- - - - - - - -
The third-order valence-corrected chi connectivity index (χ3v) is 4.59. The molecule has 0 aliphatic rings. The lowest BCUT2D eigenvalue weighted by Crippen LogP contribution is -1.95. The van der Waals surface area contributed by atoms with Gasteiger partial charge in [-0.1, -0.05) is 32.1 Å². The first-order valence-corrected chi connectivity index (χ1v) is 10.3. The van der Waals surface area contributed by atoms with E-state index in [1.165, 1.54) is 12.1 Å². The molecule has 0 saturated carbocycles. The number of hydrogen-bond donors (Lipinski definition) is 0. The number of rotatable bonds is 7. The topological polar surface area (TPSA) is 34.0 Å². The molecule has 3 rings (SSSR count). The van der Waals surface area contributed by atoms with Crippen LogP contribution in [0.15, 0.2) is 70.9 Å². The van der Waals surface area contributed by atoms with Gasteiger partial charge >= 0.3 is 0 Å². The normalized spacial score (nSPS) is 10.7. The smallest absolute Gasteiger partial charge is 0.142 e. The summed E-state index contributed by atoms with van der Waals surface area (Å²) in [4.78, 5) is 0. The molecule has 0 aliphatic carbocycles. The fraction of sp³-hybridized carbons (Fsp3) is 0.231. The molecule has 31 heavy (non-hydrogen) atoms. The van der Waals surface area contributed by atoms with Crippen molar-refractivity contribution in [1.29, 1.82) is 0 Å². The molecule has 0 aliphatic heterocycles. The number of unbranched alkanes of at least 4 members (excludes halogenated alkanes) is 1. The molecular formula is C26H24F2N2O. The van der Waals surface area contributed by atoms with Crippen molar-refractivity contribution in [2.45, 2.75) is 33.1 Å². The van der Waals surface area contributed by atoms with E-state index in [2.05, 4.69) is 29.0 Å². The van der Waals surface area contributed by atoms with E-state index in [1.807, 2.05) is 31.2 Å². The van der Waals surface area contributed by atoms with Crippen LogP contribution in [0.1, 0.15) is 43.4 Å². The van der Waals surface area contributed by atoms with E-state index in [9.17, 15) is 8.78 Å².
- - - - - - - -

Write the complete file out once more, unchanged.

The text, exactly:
The third-order valence-corrected chi connectivity index (χ3v) is 4.59. The molecule has 0 aliphatic rings. The lowest BCUT2D eigenvalue weighted by Crippen LogP contribution is -1.95. The van der Waals surface area contributed by atoms with Gasteiger partial charge in [-0.1, -0.05) is 32.1 Å². The first-order valence-corrected chi connectivity index (χ1v) is 10.3. The van der Waals surface area contributed by atoms with E-state index in [1.165, 1.54) is 12.1 Å². The molecule has 0 saturated carbocycles. The number of hydrogen-bond donors (Lipinski definition) is 0. The number of rotatable bonds is 7. The topological polar surface area (TPSA) is 34.0 Å². The molecule has 3 rings (SSSR count). The van der Waals surface area contributed by atoms with Crippen LogP contribution in [0.15, 0.2) is 70.9 Å². The van der Waals surface area contributed by atoms with Gasteiger partial charge >= 0.3 is 0 Å². The normalized spacial score (nSPS) is 10.7. The smallest absolute Gasteiger partial charge is 0.142 e. The summed E-state index contributed by atoms with van der Waals surface area (Å²) in [4.78, 5) is 0. The molecule has 0 aliphatic carbocycles. The fraction of sp³-hybridized carbons (Fsp3) is 0.231. The molecule has 31 heavy (non-hydrogen) atoms. The van der Waals surface area contributed by atoms with Crippen molar-refractivity contribution in [1.29, 1.82) is 0 Å². The molecule has 0 aliphatic heterocycles. The number of unbranched alkanes of at least 4 members (excludes halogenated alkanes) is 1. The molecular formula is C26H24F2N2O. The van der Waals surface area contributed by atoms with Crippen molar-refractivity contribution in [2.45, 2.75) is 33.1 Å². The van der Waals surface area contributed by atoms with E-state index in [2.05, 4.69) is 29.0 Å². The van der Waals surface area contributed by atoms with E-state index in [1.807, 2.05) is 31.2 Å². The van der Waals surface area contributed by atoms with Crippen LogP contribution in [0.1, 0.15) is 43.4 Å². The van der Waals surface area contributed by atoms with E-state index in [9.17, 15) is 8.78 Å².